Giving Youths a Fresh Start: Juvenile Record Sealing and Expungement

Submitted by Kim Jump, Deputy Director, Community Engagement and Reentry, Ohio Department of Youth Services

One of the essential lessons we can emphasize to our youth is the importance of a fresh start. A crucial step for youth to take is action to clear their juvenile record.

Fortunately, the Office of the Ohio Public Defender (OPD) is committed to helping as many people as possible gain expungement of their juvenile record. According to Matthew Trent, an Assistant Public Defender with OPD, “No one should be denied a future because of mistakes they made when they were young.”

There are many myths surrounding juvenile records. First, a person’s juvenile record does not automatically go away or get sealed when someone turns 18 years of age.

Second, youth also still have a juvenile record even if the charges against them were dropped in juvenile court or if they were found not guilty. In other words, an arrest or a charge remains on that person’s record regardless of the outcome of the charges in juvenile court.

In Ohio, sealing and expungement are addressed in law in the Ohio Revised Code 2151.355. “Seal a record" means to remove a record from the main file of similar records and to secure it in a separate file that contains only sealed records accessible only to the juvenile court. "Expunge" means to destroy, delete, and erase a record, as appropriate for the record's physical or electronic form or characteristic, so that the record is permanently irretrievable. Three juvenile offenses cannot be sealed/expunged: aggravated murder, murder, and rape.

Attorneys with OPD are available to assist youth in sealing and expungement. If youth are under 18 years of age, they can ask to have their juvenile records sealed six months after:

  • Termination of any order made by court in relation to adjudication or
  • Unconditional discharge from DYS/other facility or
  • Court enters sex offender declassification order

If youth are 18 years of age or older, they can ask to have a juvenile record sealed after the later of:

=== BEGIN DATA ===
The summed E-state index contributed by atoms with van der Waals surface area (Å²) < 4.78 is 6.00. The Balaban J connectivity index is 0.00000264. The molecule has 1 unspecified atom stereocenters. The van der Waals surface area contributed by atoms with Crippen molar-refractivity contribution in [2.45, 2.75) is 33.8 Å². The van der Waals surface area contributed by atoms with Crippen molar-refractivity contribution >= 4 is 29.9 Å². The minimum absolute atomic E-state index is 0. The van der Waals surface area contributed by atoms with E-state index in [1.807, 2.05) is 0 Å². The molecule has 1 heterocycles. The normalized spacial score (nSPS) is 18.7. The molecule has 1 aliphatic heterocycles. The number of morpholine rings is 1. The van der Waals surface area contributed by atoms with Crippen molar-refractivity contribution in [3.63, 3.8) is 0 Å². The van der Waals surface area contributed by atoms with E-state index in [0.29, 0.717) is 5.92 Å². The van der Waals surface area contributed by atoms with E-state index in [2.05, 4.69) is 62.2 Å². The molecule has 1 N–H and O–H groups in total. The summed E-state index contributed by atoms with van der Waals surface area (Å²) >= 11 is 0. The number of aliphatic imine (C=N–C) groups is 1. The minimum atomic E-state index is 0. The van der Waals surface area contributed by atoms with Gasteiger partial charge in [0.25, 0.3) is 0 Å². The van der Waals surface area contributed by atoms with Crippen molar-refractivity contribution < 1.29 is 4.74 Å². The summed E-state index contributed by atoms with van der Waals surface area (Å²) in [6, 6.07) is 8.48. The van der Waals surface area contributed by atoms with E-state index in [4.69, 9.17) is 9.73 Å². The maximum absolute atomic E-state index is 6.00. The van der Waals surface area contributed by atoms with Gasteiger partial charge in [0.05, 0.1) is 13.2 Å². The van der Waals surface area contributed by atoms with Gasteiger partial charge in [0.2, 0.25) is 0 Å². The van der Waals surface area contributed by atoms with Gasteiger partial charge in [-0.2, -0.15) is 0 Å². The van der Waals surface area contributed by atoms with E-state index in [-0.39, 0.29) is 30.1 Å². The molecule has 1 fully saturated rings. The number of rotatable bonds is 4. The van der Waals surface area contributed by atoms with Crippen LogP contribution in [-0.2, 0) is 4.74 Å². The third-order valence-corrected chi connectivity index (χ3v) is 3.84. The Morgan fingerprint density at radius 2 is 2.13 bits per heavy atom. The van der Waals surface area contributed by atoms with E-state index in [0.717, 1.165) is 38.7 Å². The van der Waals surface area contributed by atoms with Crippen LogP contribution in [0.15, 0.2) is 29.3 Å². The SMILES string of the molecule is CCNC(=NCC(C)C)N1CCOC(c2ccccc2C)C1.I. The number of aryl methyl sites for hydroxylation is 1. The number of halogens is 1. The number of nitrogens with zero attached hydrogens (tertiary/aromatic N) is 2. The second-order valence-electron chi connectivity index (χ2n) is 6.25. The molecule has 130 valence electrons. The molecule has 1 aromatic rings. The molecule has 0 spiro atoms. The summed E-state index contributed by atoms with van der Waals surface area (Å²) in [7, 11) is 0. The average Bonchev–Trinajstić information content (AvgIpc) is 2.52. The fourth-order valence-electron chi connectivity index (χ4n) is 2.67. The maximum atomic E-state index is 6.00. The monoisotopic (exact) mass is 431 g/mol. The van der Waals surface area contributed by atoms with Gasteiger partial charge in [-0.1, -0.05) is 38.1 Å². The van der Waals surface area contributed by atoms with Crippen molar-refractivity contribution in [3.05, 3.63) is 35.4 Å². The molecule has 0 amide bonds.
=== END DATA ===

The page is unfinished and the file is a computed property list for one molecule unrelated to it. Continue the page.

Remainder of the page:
• Termination of any order made by court in relation to adjudication or
  • Unconditional discharge from DYS/other facility or
  • Court enters sex offender declassification order      

There is no filing fee for a person to ask the court to seal a juvenile record. The court will consider whether a youth has been satisfactorily rehabilitated, as determined by an investigation (based on age; nature of case; education and employment history; any other delinquent, unruly, or criminal behavior; and any other circumstances). The court MAY order the record sealed without a hearing if the prosecuting attorney has no objections or does not respond. If the prosecuting attorney does have objections, a hearing must be held.

By having a juvenile record sealed:

  • The youth and the court can respond that no record exists, and it is as if the proceedings never occurred.
  • The record shall be sealed with every office that had contact with the case.
  • There are limited circumstances where the record can be accessed.

By having a record expunged:

  • The court shall expunge all records that were previously sealed, either 5 years after the date of sealing, or when the youth whose records have been sealed turns 23, whichever happens first.
  •  Upon application, the court may expunge a record earlier.

A juvenile record imposes all sorts of roadblocks to future endeavors, from applying to school and jobs, to gaining stable housing. By encouraging sealing and expungement, we can support young Ohioans by giving them the chance to pursue an education, work, and stability.

The OPD is available to assist those who want to ask the court to seal their juvenile record. For more information, please contact Heather Pugh, OPD Juvenile Department’s Re-entry Program Administrator, at (614) 307-7267 or by email.

Missy Toms